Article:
Saturday, February 17, 2018

Paley Exhibit Dazzles at Museum of Glass

2/16/18 Museum of Glass hot shop

Tacoma’s Museum of Glass is a beautiful (and challenging) building to sketch from the outside. The last time I tackled its shining hot shop cone was a couple of years ago with USk Tacoma. Yesterday was too cold and drizzly to sketch outdoors – a good day to stay inside the museum and the toasty hot shop.

I made one sketch of an artist working hot glass at the glory hole, but our real purpose in being at the museum was to see Complementary Contrasts: The Glass and Steel Sculptures of Albert Paley. Several years ago we saw an exhibit of Paley’s stunning metal work, so I was already a fan. This show takes his abstract, sensuous, organic work to a new level, putting glass and steel together in surprising yet fully integrated ways.

Despite the difficulty of resisting the temptation to touch, I was pleased that none of the sculptures were in cases – viewing art is so much better without a barrier. (By comparison, all of Michael Taylor’s work in the same museum was displayed behind glass, and it felt remote.) But I didn’t dare try to sketch these twisting, twining expressions of texture and form – they were better enjoyed and appreciated without attempting to capture them.

Another part of the exhibit that I appreciated was the inclusion of several proposal drawings and sketches Paley produced. It’s fascinating to see his mind at work as he imagines a piece, transfers that vision to a 2-D image, and then transforms that into a 3-D form.

Below are some of my many favorite works in the exhibit.

Proposal drawings


Thursday, February 15, 2018

Striped and Soggy

2/15/18 Wedgwood neighborhood

Although it’s not unheard of, urban couches usually hibernate in winter. People move out of rentals at all times of the year, but “free” furniture doesn’t sell well when its all wet. Which explains why this striped one in the Wedgwood neighborhood has been in the same spot for at least three days – it’s getting soggier every minute. I’ve been wanting to sketch it since the first time I saw it, but to do so would require parking illegally across the street. Today I threw caution to the wind, parked dangerously close to a stop sign for a few minutes, and bagged another trophy.

Wednesday, February 14, 2018

Market Buskers

2/13/18 Pike Place Market
With plans to meet friends for lunch, I arrived at the Pike Place Market a little early so I could sketch. As it has been the past few days, the morning started out bright and sunny but cold.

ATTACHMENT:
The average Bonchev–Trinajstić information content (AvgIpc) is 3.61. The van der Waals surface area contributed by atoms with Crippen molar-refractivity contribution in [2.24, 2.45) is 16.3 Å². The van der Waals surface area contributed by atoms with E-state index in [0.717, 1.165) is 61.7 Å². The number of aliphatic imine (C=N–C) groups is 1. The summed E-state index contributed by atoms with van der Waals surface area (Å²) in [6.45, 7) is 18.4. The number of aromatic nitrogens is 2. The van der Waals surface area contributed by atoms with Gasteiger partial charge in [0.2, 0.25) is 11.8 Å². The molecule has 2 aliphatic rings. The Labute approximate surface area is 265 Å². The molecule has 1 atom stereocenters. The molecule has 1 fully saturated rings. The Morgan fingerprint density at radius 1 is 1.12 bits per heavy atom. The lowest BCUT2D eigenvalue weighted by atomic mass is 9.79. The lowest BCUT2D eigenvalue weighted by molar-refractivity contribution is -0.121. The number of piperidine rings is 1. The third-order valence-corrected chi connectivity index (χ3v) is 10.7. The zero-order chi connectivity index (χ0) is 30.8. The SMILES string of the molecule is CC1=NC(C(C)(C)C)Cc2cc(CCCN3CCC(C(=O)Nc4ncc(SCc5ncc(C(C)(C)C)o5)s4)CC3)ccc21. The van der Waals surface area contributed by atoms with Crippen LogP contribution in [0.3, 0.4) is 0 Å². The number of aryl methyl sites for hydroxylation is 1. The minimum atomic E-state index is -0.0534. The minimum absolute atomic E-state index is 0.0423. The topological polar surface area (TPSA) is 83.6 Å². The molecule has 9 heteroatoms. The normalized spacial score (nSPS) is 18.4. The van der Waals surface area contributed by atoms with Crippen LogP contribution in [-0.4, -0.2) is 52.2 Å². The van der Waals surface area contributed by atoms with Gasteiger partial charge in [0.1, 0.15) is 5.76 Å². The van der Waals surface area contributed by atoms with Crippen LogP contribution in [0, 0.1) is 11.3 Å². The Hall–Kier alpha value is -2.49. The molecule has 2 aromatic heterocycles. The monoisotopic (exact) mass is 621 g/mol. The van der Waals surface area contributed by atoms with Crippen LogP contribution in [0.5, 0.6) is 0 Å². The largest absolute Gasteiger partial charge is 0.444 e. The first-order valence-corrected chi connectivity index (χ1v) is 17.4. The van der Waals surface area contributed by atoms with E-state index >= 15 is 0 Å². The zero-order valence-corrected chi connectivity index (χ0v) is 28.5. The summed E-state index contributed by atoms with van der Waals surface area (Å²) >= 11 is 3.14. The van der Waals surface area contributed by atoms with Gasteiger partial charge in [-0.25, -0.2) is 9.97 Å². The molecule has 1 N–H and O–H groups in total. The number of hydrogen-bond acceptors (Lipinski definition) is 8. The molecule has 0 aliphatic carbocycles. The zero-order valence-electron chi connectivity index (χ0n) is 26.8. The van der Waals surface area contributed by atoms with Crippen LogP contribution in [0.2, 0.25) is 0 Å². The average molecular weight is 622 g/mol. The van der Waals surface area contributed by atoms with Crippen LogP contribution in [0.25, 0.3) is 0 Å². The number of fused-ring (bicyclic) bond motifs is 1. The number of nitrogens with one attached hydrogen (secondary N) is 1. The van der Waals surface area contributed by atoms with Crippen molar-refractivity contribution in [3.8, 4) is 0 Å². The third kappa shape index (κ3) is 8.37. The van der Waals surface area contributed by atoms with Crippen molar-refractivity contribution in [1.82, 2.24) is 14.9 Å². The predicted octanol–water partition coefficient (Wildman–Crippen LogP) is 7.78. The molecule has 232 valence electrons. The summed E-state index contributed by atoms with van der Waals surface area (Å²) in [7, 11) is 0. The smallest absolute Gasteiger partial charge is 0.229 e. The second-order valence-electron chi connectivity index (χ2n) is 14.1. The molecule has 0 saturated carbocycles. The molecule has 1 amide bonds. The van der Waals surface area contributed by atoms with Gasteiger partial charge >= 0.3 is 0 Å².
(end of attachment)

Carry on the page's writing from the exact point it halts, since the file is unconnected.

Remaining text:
While the Market can be intolerably crowded on a warm summer day, it’s laid back and almost quiet in February. In one of the busiest spots, where the fishmongers entertain tourists by tossing salmon to each other, two white-bearded guys performed an eclectic mix of tunes from blues to the theme song to the Mary Tyler Moore Show. When a band’s instruments include ukulele, kazoo and washtub bass, you know the music is going to be interesting! The red bird attached to the can attracts viewers’ attention to their busking funds.

It was getting close to the time I was meeting my friends, so I walked in the direction of The Pink Door. Nearby in Post Alley, a young man sang and played guitar to some tourists who dined outside a cafe, despite temperatures in the 30s. I sketched faster and faster before my fingers went numb while this musician shed his coat after a few songs. Some people are made of heartier material than I am, I guess. After two sketches, I was ready for the warm restaurant. 

Editorial comment: Readers of this blog know that one of my favorite sketch subjects is buskers. Wherever I travel and especially here at home in the summer, I seek out events where I’m likely to encounter musicians entertaining people on the street. To me, they add color, life and character to any urban space. Many people must agree with me, because they all snap photos of these buskers (stepping right in front of me to do so and blocking my view, I might add). And yet after they’ve taken a photo and enjoyed the music, most walk off and don’t contribute to the bucket. My personal policy is that if I sketch a busker, I always give them money afterwards. Even if I haven’t sketched them, if I’ve stopped to enjoy the music, I give them money. It’s a fair exchange either way.

Tuesday, February 13, 2018

Vintage Colored Pencils, Part 8: American Venus (Watercolor)

Box front of Venus watercolor pencils